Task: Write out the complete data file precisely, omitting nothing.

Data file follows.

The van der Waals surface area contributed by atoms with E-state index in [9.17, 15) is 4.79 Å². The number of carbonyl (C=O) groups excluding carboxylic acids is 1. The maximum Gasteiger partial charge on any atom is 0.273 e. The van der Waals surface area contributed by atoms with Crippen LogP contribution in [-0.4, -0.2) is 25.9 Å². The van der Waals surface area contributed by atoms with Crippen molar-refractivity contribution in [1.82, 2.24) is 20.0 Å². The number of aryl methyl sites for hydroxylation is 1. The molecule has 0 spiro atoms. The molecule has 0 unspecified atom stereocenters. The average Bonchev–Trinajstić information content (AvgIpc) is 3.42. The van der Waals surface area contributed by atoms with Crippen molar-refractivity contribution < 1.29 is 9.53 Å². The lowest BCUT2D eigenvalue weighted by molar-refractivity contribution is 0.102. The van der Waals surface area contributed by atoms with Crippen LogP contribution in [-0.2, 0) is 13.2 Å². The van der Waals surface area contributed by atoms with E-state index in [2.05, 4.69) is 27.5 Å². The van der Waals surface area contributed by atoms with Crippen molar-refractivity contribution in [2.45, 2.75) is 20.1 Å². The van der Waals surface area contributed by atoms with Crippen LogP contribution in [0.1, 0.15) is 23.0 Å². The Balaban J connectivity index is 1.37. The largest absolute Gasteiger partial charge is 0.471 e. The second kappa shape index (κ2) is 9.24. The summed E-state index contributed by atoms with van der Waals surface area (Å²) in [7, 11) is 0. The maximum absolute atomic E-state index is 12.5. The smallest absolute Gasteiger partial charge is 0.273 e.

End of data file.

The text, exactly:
The van der Waals surface area contributed by atoms with E-state index in [9.17, 15) is 4.79 Å². The number of carbonyl (C=O) groups excluding carboxylic acids is 1. The maximum Gasteiger partial charge on any atom is 0.273 e. The van der Waals surface area contributed by atoms with Crippen LogP contribution in [-0.4, -0.2) is 25.9 Å². The van der Waals surface area contributed by atoms with Crippen molar-refractivity contribution in [1.82, 2.24) is 20.0 Å². The number of aryl methyl sites for hydroxylation is 1. The molecule has 0 spiro atoms. The molecule has 0 unspecified atom stereocenters. The average Bonchev–Trinajstić information content (AvgIpc) is 3.42. The van der Waals surface area contributed by atoms with Crippen molar-refractivity contribution < 1.29 is 9.53 Å². The lowest BCUT2D eigenvalue weighted by molar-refractivity contribution is 0.102. The van der Waals surface area contributed by atoms with Crippen LogP contribution in [-0.2, 0) is 13.2 Å². The van der Waals surface area contributed by atoms with E-state index in [2.05, 4.69) is 27.5 Å². The van der Waals surface area contributed by atoms with Crippen molar-refractivity contribution in [2.45, 2.75) is 20.1 Å². The van der Waals surface area contributed by atoms with Crippen LogP contribution in [0.1, 0.15) is 23.0 Å². The Balaban J connectivity index is 1.37. The largest absolute Gasteiger partial charge is 0.471 e. The second kappa shape index (κ2) is 9.24. The summed E-state index contributed by atoms with van der Waals surface area (Å²) in [7, 11) is 0. The maximum absolute atomic E-state index is 12.5. The smallest absolute Gasteiger partial charge is 0.273 e.